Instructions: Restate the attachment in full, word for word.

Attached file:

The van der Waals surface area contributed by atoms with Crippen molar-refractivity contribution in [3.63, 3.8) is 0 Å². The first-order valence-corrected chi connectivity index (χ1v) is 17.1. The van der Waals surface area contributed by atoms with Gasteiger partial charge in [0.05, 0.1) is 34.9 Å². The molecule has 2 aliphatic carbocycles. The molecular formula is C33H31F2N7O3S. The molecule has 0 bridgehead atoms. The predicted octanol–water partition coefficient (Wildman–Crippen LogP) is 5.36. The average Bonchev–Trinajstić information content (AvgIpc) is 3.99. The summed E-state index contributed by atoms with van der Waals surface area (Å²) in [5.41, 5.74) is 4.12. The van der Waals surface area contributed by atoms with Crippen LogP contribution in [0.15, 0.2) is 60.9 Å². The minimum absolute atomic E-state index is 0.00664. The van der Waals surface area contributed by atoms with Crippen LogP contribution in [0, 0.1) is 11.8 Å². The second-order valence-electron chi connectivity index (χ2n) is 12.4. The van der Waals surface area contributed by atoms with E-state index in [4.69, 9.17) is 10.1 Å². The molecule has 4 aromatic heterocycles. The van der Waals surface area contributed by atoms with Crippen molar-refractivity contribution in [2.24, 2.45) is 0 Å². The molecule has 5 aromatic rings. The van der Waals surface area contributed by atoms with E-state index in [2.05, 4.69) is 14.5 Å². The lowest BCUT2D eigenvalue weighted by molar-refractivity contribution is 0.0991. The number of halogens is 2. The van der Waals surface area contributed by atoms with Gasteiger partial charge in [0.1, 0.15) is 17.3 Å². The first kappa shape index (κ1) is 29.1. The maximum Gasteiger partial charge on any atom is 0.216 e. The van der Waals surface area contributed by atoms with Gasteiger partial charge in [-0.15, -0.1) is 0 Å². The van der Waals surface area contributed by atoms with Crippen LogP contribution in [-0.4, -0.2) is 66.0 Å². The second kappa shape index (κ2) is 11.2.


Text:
The van der Waals surface area contributed by atoms with Crippen molar-refractivity contribution in [3.63, 3.8) is 0 Å². The first-order valence-corrected chi connectivity index (χ1v) is 17.1. The van der Waals surface area contributed by atoms with Gasteiger partial charge in [0.05, 0.1) is 34.9 Å². The molecule has 2 aliphatic carbocycles. The molecular formula is C33H31F2N7O3S. The molecule has 0 bridgehead atoms. The predicted octanol–water partition coefficient (Wildman–Crippen LogP) is 5.36. The average Bonchev–Trinajstić information content (AvgIpc) is 3.99. The summed E-state index contributed by atoms with van der Waals surface area (Å²) in [5.41, 5.74) is 4.12. The van der Waals surface area contributed by atoms with Crippen LogP contribution in [0.15, 0.2) is 60.9 Å². The minimum absolute atomic E-state index is 0.00664. The van der Waals surface area contributed by atoms with Crippen LogP contribution in [0, 0.1) is 11.8 Å². The second-order valence-electron chi connectivity index (χ2n) is 12.4. The van der Waals surface area contributed by atoms with E-state index in [4.69, 9.17) is 10.1 Å². The molecule has 4 aromatic heterocycles. The van der Waals surface area contributed by atoms with Crippen molar-refractivity contribution in [2.24, 2.45) is 0 Å². The molecule has 5 aromatic rings. The van der Waals surface area contributed by atoms with E-state index in [2.05, 4.69) is 14.5 Å². The lowest BCUT2D eigenvalue weighted by molar-refractivity contribution is 0.0991. The number of halogens is 2. The van der Waals surface area contributed by atoms with Gasteiger partial charge in [0.1, 0.15) is 17.3 Å². The first kappa shape index (κ1) is 29.1. The maximum Gasteiger partial charge on any atom is 0.216 e. The van der Waals surface area contributed by atoms with Gasteiger partial charge in [-0.15, -0.1) is 0 Å². The van der Waals surface area contributed by atoms with Crippen LogP contribution in [-0.4, -0.2) is 66.0 Å². The second kappa shape index (κ2) is 11.2.